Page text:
The U.S. is experiencing a turning point in the adoption of contactless payment methods. More and more merchants are beginning to embrace contactless and turn on their near-field communication (NFC) technology, allowing payments to be processed using tap-and-go payment options. And while convenience, speed, ease of use and merchant acceptance are all important factors impacting the use of this payment type, many consumers are still concerned about the safety of contactless cards and other tap-and-go payment methods, including smart watches and mobile wallets.
Contrary to what some consumers may believe, there are multiple layers of security throughout the traditional credit and debit payments systems that protect all parties involved in a contactless payment transaction. Below are five of the most common myths surrounding contactless and insight into the reality of how secure contactless, tap-and-go payment methods really are:
Myth: A contactless card may accidentally process a transaction while inside a wallet.
Contactless technology does not work until the consumer removes it from his or her wallet and holds it in close proximity of the point-of-sale (POS) terminal. A close range proximity of 10 centimeters or less is required for the contactless technology to respond to the POS terminal. Contactless payment methods use radio frequency to communicate – but do not confuse that with RFID (radio-frequency identification) technology that also uses radio frequency but with a much longer proximity range of up to 5 feet.
Myth: If my contactless information is intercepted, a counterfeit card can be created and used in-store.
Each time a consumer uses a contactless card, a dynamic one-time-only code is generated to uniquely identify each individual transaction. The contactless card or device then provides the payments reader with that code, securing the transaction. It is extremely difficult for a fraudster to copy any of this advanced encryption technology to create a dynamic code and even more difficult to create a counterfeit version of a contactless card.
Myth: Even though a contactless card cannot be counterfeited, it can still be used for online transactions.
To complete an online transaction, a consumer must provide or have access to the card verification value (CVV2 or the three- or four-digit security code), cardholder name and billing address associated with the card, none of which are sent or shared during a contactless transaction. Since neither the card nor the device transmits this information when making a purchase, fraudsters typically will not have enough information for an online payment transaction.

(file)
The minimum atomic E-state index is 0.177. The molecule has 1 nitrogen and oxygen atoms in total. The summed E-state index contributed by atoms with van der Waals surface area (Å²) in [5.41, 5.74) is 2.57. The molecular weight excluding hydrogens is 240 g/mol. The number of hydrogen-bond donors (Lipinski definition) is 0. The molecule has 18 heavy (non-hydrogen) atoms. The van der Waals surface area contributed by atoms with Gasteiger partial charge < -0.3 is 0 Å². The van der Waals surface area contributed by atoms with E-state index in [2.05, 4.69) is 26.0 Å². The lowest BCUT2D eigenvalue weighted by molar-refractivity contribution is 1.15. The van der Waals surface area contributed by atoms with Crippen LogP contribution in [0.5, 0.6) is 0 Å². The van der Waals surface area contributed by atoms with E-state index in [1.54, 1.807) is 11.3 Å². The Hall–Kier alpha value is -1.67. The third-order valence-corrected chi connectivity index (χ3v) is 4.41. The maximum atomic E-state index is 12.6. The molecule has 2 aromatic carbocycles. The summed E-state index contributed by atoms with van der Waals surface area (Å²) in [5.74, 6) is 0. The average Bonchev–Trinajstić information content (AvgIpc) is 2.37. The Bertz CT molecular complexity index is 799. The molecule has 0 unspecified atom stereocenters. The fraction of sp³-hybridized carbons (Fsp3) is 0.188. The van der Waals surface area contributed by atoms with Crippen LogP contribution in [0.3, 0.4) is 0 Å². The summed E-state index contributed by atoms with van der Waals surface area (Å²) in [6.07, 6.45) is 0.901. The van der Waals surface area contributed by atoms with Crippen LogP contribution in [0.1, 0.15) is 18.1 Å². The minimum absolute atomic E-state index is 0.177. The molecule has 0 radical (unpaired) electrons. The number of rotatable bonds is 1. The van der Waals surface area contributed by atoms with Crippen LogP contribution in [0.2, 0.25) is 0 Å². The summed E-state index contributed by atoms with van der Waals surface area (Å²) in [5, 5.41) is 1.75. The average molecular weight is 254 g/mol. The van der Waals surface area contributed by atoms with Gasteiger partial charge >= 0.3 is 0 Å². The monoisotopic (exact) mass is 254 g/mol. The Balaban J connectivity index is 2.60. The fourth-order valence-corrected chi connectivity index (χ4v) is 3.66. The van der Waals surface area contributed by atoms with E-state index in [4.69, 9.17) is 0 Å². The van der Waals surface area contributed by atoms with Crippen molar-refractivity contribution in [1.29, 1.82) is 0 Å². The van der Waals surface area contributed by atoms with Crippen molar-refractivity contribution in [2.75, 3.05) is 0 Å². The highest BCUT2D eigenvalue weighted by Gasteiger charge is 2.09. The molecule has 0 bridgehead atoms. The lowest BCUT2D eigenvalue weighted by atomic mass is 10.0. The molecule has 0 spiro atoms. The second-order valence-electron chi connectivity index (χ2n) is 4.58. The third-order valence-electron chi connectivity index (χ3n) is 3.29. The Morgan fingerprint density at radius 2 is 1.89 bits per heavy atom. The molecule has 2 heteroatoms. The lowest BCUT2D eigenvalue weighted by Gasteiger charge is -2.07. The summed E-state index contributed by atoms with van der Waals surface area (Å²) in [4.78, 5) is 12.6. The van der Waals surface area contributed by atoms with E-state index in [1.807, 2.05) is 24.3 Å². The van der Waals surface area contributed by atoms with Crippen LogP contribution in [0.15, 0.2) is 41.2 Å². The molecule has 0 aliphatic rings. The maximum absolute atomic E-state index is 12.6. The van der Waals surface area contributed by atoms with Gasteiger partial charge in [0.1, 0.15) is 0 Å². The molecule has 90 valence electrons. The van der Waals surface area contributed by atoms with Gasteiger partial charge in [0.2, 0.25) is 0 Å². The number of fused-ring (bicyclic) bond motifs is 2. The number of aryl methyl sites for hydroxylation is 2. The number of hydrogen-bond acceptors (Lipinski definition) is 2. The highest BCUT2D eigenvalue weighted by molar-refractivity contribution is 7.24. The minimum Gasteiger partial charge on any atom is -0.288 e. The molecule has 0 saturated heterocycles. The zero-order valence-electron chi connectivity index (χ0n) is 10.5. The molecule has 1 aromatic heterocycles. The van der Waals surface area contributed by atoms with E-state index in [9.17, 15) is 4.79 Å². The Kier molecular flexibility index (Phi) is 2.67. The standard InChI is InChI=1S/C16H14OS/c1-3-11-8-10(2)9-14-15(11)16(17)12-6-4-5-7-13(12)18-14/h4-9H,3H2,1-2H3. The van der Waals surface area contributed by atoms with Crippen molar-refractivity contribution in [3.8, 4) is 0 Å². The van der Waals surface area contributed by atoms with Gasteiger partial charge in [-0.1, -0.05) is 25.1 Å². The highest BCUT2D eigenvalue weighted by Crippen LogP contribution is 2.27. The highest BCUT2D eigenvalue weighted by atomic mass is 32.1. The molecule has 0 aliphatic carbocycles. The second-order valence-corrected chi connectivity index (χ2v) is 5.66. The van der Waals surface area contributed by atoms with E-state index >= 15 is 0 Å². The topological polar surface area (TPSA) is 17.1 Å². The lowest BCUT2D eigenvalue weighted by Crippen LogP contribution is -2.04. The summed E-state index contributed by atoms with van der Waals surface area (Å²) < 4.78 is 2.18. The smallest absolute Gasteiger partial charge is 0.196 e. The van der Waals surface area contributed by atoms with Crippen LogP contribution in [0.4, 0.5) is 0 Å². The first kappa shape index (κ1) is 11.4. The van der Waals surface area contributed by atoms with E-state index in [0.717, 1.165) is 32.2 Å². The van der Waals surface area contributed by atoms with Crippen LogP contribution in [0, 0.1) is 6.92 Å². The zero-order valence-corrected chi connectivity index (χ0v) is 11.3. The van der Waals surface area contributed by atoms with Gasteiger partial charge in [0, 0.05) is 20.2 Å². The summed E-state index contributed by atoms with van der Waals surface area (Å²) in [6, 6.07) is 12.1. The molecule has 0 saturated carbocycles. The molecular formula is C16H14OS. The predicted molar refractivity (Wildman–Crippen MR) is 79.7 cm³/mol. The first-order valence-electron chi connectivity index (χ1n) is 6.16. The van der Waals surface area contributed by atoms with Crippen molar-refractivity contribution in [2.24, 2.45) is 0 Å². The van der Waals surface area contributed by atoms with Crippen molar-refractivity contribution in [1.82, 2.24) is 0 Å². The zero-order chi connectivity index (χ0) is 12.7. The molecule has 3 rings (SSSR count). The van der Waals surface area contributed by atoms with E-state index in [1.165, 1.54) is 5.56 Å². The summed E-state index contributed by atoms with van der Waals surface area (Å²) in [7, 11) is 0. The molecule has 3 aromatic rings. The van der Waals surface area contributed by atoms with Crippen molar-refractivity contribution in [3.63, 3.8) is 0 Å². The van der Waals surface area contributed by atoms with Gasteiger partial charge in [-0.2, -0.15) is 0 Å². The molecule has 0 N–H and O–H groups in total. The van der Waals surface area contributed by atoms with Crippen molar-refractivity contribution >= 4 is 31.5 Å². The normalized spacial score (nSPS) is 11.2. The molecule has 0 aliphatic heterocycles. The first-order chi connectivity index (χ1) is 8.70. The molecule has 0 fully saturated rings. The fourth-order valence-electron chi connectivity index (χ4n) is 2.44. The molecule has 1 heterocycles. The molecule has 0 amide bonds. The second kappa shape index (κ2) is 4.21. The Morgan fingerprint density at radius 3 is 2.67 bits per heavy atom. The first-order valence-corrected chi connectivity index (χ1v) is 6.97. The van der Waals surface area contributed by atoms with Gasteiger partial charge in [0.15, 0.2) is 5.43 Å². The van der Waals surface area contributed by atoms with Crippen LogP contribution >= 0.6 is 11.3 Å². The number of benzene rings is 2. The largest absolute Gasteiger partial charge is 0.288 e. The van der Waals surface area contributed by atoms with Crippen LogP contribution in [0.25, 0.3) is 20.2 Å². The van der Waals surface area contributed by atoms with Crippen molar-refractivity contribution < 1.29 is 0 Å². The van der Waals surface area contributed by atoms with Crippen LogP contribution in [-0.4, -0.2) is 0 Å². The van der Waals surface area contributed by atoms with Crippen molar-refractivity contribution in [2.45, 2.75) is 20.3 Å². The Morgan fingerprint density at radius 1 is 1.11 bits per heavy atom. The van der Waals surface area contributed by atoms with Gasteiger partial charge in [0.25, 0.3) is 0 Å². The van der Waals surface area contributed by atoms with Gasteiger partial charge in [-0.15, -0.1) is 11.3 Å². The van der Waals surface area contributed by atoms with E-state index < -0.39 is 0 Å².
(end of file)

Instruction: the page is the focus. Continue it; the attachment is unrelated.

Myth: Now that my card data has been stolen, my identity can be stolen, too.
There is a clear distinction between identity theft – when a consumer’s identity is assumed by another individual for criminal purposes – and payment card fraud or payment device fraud – when a consumer’s card information is compromised in order to make unauthorized purchases. As mentioned, contactless cards and devices do not transmit information about the cardholder that would allow a thief to steal someone’s identity from a contactless transaction. To steal someone’s identity, the fraudster would need a name, address and other personal information not shared when conducting a contactless transaction. There is very little risk of identity theft associated with contactless transactions.
As evidenced, contactless cards and tap-and-go payment methods are just as secure as any other payment option when conducting transactions. According to Visa, 95 percent of terminals shipped are already contactless-enabled and many merchants are committed to turning on their NFC functionality. In fact, eight out of the top 10 merchants are now accepting NFC payments. It is highly likely credit unions could experience an increase in transactions by offering contactless card programs. Most other countries that have been issuing contactless cards for several years have seen an increase of three to five transactions per card in the first year of contactless rollout.
It is important for credit unions to educate members about the safety and security of contactless payments options in order to provide members with the opportunity to embrace this new method of payment that will continue to grow in popularity for years to come.
Dr. Arthur (Art) Harper is part of the EMV team at PSCU, the company that is certified and was the first to issue credit, debit and prepaid EMV cards in the credit union market. He has written several articles and educated credit unions across the country through internal and external webinars, EMV roadshows and one-on-one meetings. Art represents PSCU and the credit union industry on the U.S. Payments Alliance board.